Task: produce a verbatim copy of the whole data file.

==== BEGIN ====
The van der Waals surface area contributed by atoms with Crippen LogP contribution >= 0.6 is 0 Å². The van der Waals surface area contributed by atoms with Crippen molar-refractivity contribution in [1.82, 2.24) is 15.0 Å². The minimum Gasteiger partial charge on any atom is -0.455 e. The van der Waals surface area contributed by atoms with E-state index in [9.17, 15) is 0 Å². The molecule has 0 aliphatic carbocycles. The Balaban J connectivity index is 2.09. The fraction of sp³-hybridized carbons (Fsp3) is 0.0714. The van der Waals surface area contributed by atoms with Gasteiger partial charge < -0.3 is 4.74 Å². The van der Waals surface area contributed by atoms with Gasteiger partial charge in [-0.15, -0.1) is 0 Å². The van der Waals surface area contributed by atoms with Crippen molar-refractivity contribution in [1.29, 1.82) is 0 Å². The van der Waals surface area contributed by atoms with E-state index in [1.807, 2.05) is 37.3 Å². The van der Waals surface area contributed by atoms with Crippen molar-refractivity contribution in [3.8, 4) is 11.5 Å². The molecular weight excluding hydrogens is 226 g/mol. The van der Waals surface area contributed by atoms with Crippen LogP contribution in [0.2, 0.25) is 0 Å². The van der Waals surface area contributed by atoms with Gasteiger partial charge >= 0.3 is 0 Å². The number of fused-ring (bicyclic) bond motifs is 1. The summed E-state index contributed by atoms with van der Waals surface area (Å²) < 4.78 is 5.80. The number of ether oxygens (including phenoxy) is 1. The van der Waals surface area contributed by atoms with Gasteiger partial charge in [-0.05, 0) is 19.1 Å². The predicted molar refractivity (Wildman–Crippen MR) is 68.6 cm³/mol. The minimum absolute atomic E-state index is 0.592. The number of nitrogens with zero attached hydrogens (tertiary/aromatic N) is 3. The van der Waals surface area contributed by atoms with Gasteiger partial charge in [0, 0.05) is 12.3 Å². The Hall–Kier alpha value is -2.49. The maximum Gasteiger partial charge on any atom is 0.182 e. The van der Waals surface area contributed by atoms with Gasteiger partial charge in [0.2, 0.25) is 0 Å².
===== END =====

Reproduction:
The van der Waals surface area contributed by atoms with Crippen LogP contribution >= 0.6 is 0 Å². The van der Waals surface area contributed by atoms with Crippen molar-refractivity contribution in [1.82, 2.24) is 15.0 Å². The minimum Gasteiger partial charge on any atom is -0.455 e. The van der Waals surface area contributed by atoms with E-state index in [9.17, 15) is 0 Å². The molecule has 0 aliphatic carbocycles. The Balaban J connectivity index is 2.09. The fraction of sp³-hybridized carbons (Fsp3) is 0.0714. The van der Waals surface area contributed by atoms with Gasteiger partial charge < -0.3 is 4.74 Å². The van der Waals surface area contributed by atoms with Gasteiger partial charge in [-0.15, -0.1) is 0 Å². The van der Waals surface area contributed by atoms with Crippen molar-refractivity contribution in [1.29, 1.82) is 0 Å². The van der Waals surface area contributed by atoms with E-state index in [1.807, 2.05) is 37.3 Å². The van der Waals surface area contributed by atoms with Crippen molar-refractivity contribution in [3.8, 4) is 11.5 Å². The molecular weight excluding hydrogens is 226 g/mol. The van der Waals surface area contributed by atoms with Crippen LogP contribution in [0.2, 0.25) is 0 Å². The van der Waals surface area contributed by atoms with Gasteiger partial charge >= 0.3 is 0 Å². The number of fused-ring (bicyclic) bond motifs is 1. The summed E-state index contributed by atoms with van der Waals surface area (Å²) < 4.78 is 5.80. The number of ether oxygens (including phenoxy) is 1. The van der Waals surface area contributed by atoms with Gasteiger partial charge in [-0.05, 0) is 19.1 Å². The predicted molar refractivity (Wildman–Crippen MR) is 68.6 cm³/mol. The minimum absolute atomic E-state index is 0.592. The number of nitrogens with zero attached hydrogens (tertiary/aromatic N) is 3. The van der Waals surface area contributed by atoms with Gasteiger partial charge in [0, 0.05) is 12.3 Å². The Hall–Kier alpha value is -2.49. The maximum Gasteiger partial charge on any atom is 0.182 e. The van der Waals surface area contributed by atoms with Gasteiger partial charge in [0.2, 0.25) is 0 Å².